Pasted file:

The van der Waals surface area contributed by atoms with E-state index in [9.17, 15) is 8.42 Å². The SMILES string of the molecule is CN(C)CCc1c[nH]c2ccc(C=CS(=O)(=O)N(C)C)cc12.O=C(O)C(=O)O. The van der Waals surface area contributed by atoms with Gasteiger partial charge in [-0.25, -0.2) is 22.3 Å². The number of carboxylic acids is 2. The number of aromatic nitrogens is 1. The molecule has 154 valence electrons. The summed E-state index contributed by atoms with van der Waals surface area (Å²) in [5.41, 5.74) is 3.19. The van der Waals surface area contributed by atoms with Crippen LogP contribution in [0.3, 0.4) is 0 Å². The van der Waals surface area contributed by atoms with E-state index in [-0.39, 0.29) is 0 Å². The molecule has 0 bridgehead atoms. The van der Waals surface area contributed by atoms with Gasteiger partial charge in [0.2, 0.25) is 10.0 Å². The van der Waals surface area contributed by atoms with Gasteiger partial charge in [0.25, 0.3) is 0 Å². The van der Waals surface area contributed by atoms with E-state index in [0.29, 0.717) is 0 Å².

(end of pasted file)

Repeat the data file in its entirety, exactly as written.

The van der Waals surface area contributed by atoms with E-state index in [9.17, 15) is 8.42 Å². The SMILES string of the molecule is CN(C)CCc1c[nH]c2ccc(C=CS(=O)(=O)N(C)C)cc12.O=C(O)C(=O)O. The van der Waals surface area contributed by atoms with Gasteiger partial charge in [-0.25, -0.2) is 22.3 Å². The number of carboxylic acids is 2. The number of aromatic nitrogens is 1. The molecule has 154 valence electrons. The summed E-state index contributed by atoms with van der Waals surface area (Å²) in [5.41, 5.74) is 3.19. The van der Waals surface area contributed by atoms with Crippen LogP contribution in [0.3, 0.4) is 0 Å². The van der Waals surface area contributed by atoms with E-state index in [-0.39, 0.29) is 0 Å². The molecule has 0 bridgehead atoms. The van der Waals surface area contributed by atoms with Gasteiger partial charge in [0.2, 0.25) is 10.0 Å². The van der Waals surface area contributed by atoms with Gasteiger partial charge in [0.25, 0.3) is 0 Å². The van der Waals surface area contributed by atoms with E-state index in [0.29, 0.717) is 0 Å².